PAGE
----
Iowa Farmers Planting Fruits, Vegetables over Corn, Soybeans
Christopher Doering, The Des Moines Register
When we talk about healthy food affordability, one root cause that continues to surface around high fruit and vegetables prices is national subsidies for corn and soy. These subsidies are a double-edged sword for both consumer and producer, as farmers who mono-crop corn and soy live at the whim of shifting market commodity prices. For CFFP, investment in farm crop diversification is an investment in both consumer health, and the resilience and viability of farm businesses.
Farmers in Iowa are shifting away from the staple commodities of their state of corn, soy, and hog operations towards more diversified farming businesses. Mixed vegetable operations generate higher and more stable revenues, thrive on smaller land plots, and do not require large or expensive equipment. On the other hand, they are more labor intensive, require knowledge of diverse farming practices, and are more difficult to distribute and market for the farmer. Young and beginning farmers in Iowa are willing to take on this challenge and reap the potential benefits.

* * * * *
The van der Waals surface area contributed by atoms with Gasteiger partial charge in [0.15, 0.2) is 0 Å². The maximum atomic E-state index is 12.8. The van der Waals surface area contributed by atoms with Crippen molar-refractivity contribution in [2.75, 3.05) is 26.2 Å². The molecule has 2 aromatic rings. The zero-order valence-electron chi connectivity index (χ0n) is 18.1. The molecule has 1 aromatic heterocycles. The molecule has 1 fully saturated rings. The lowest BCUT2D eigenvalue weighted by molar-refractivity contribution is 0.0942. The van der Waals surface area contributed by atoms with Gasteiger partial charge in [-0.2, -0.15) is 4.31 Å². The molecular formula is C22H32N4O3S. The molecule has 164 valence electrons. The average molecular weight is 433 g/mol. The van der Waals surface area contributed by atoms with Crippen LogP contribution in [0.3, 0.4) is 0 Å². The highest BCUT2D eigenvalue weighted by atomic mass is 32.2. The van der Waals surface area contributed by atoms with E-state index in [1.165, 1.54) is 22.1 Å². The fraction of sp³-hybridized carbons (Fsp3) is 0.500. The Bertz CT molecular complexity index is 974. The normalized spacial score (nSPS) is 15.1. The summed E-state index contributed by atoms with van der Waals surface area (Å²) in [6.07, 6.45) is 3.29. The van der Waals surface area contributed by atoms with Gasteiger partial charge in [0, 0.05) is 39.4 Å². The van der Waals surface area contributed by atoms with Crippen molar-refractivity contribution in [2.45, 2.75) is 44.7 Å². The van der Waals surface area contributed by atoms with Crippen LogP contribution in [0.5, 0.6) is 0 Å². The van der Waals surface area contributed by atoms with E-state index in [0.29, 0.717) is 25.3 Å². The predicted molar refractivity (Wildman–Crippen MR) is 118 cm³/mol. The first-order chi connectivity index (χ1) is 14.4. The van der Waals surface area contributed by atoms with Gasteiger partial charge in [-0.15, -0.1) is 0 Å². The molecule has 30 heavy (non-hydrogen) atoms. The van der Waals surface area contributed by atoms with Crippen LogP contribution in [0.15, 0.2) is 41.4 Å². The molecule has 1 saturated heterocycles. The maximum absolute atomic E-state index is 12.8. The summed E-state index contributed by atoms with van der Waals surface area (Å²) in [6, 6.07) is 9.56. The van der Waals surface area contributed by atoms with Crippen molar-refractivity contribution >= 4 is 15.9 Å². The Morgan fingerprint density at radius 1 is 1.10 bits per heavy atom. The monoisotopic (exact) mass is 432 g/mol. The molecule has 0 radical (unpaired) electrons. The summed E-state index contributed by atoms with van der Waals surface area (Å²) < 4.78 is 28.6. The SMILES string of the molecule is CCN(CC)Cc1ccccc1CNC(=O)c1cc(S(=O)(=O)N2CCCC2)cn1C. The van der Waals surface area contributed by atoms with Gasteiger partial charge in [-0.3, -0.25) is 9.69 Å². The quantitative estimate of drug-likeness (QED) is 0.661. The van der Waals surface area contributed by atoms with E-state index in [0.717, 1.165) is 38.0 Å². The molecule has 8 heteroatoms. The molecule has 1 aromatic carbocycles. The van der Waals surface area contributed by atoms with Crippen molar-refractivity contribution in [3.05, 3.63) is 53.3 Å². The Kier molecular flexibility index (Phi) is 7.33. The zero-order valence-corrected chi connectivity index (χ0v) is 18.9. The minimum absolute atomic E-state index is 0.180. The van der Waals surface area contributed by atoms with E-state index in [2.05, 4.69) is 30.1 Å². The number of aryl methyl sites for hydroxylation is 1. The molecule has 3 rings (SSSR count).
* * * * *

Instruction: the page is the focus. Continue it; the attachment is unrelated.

The Future of Food: Seeds of Resilience
Global Alliance for the Future of Food
As a place-based group of food systems impact investors, CFFP is in no way exempt from the urgent call to action presented in this report. In fact, CFFP members occupy unique positions of power near a city that articulates global health and development policies. Our ability to contribute to a culture that values local economies, local knowledge, and local resources has enormous potential to contribute to similar movements across the globe.